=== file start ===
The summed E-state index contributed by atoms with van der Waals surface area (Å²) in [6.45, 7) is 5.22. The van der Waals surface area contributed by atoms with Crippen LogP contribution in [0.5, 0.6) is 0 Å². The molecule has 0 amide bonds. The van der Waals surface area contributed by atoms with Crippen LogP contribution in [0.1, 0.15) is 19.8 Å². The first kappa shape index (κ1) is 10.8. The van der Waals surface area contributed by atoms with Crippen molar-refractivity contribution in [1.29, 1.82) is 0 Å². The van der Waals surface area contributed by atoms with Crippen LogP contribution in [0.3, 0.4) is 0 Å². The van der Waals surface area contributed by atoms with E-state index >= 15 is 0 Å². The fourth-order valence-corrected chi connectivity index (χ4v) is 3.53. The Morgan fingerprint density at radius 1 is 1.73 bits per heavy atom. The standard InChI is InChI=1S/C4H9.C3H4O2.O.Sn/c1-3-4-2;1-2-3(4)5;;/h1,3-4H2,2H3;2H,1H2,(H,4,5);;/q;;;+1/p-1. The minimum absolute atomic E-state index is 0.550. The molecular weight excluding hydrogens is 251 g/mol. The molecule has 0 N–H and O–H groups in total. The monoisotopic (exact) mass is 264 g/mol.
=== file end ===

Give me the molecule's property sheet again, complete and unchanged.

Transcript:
The summed E-state index contributed by atoms with van der Waals surface area (Å²) in [6.45, 7) is 5.22. The van der Waals surface area contributed by atoms with Crippen LogP contribution in [0.5, 0.6) is 0 Å². The molecule has 0 amide bonds. The van der Waals surface area contributed by atoms with Crippen LogP contribution in [0.1, 0.15) is 19.8 Å². The first kappa shape index (κ1) is 10.8. The van der Waals surface area contributed by atoms with Crippen molar-refractivity contribution in [1.29, 1.82) is 0 Å². The van der Waals surface area contributed by atoms with Crippen LogP contribution in [0.3, 0.4) is 0 Å². The van der Waals surface area contributed by atoms with E-state index >= 15 is 0 Å². The fourth-order valence-corrected chi connectivity index (χ4v) is 3.53. The Morgan fingerprint density at radius 1 is 1.73 bits per heavy atom. The standard InChI is InChI=1S/C4H9.C3H4O2.O.Sn/c1-3-4-2;1-2-3(4)5;;/h1,3-4H2,2H3;2H,1H2,(H,4,5);;/q;;;+1/p-1. The minimum absolute atomic E-state index is 0.550. The molecular weight excluding hydrogens is 251 g/mol. The molecule has 0 N–H and O–H groups in total. The monoisotopic (exact) mass is 264 g/mol.